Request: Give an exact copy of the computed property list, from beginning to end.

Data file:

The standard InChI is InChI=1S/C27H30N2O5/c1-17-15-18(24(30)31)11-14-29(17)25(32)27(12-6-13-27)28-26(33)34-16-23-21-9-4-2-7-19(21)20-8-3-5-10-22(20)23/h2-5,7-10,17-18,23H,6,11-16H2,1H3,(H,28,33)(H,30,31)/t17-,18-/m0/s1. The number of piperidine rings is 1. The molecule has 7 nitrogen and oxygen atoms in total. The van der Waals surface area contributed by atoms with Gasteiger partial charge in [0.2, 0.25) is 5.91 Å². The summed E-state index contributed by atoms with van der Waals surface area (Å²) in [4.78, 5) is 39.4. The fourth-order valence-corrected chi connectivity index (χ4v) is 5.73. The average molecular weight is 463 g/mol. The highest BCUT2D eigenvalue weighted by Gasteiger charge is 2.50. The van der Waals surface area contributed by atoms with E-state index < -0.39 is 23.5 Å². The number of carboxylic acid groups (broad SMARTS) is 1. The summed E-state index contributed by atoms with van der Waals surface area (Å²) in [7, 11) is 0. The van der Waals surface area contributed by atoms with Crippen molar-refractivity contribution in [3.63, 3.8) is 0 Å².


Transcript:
The standard InChI is InChI=1S/C27H30N2O5/c1-17-15-18(24(30)31)11-14-29(17)25(32)27(12-6-13-27)28-26(33)34-16-23-21-9-4-2-7-19(21)20-8-3-5-10-22(20)23/h2-5,7-10,17-18,23H,6,11-16H2,1H3,(H,28,33)(H,30,31)/t17-,18-/m0/s1. The number of piperidine rings is 1. The molecule has 7 nitrogen and oxygen atoms in total. The van der Waals surface area contributed by atoms with Gasteiger partial charge in [0.2, 0.25) is 5.91 Å². The summed E-state index contributed by atoms with van der Waals surface area (Å²) in [4.78, 5) is 39.4. The fourth-order valence-corrected chi connectivity index (χ4v) is 5.73. The average molecular weight is 463 g/mol. The highest BCUT2D eigenvalue weighted by Gasteiger charge is 2.50. The van der Waals surface area contributed by atoms with E-state index < -0.39 is 23.5 Å². The number of carboxylic acid groups (broad SMARTS) is 1. The summed E-state index contributed by atoms with van der Waals surface area (Å²) in [7, 11) is 0. The van der Waals surface area contributed by atoms with Crippen molar-refractivity contribution in [3.63, 3.8) is 0 Å².